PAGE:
Already a boys' own classic, Kevin MacDonald's award-winning doc about two foolhardy Brit mountaineers scaling the 21,000ft Andean peak of Peru's Siula Grande is almost hideously gripping. Brilliantly paced, Touching The Void re-enacts the climb—and the descent, more to the point—with actors Brendan Mackey and Nicholas Aaron. But much of the drama lies in the memories of climbers Joe Simpson and Simon Yates, the interviews with whom are candid and vulnerable.

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Touching The Void

Already a boys’ own classic, Kevin MacDonald’s award-winning doc about two foolhardy Brit mountaineers scaling the 21,000ft Andean peak of Peru’s Siula Grande is almost hideously gripping. Brilliantly paced, Touching The Void re-enacts the climb?and the descent, more to the point?with actors Brendan Mackey and Nicholas Aaron. But much of the drama lies in the memories of climbers Joe Simpson and Simon Yates, the interviews with whom are candid and vulnerable. Simpson’s combination of obtuse spunk?”I bloody well was gonna do it”?and tearful openness contrasts with Yates’ unwarranted but understandable guilt for having cut the rope on his partner.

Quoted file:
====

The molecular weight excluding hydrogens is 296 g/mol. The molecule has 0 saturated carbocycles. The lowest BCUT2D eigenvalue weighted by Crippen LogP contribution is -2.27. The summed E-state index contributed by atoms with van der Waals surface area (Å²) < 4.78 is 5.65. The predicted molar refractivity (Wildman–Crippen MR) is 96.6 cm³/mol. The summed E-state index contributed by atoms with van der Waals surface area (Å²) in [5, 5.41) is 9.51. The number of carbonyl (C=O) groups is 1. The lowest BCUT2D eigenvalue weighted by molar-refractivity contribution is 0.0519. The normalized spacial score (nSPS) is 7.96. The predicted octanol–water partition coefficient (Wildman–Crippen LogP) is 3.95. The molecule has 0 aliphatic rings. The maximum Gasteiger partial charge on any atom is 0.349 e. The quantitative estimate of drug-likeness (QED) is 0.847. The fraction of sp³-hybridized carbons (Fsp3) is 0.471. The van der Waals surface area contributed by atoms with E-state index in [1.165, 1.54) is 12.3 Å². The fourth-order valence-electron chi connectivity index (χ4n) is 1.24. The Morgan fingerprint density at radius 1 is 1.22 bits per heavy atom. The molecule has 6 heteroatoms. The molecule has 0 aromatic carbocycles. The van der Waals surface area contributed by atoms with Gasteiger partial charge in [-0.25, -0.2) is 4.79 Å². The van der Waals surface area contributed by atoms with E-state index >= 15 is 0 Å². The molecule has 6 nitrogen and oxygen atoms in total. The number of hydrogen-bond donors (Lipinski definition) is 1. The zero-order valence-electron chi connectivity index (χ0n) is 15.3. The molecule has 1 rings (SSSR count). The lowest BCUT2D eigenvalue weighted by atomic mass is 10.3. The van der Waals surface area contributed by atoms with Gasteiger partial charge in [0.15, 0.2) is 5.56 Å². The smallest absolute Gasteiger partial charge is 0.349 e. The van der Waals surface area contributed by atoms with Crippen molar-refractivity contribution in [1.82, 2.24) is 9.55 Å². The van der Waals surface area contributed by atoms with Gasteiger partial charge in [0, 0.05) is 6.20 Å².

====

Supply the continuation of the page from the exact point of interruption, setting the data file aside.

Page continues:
The terrifying white silence and merciless permanence of Siula Grande is majestically conjured by the cinematography, which really does demand to be seen on the big screen. More than anything, Touching The Void makes clear man’s absurd insignificance in the face of such implacable beauty. The void is the void of nature?of a world that doesn’t need us.

Having said that, the triumph of Joe’s will in his determination to survive is a profound testament to the human spirit. And you do come away from the film thinking: “I will never, ever, complain about anything again. Ever.”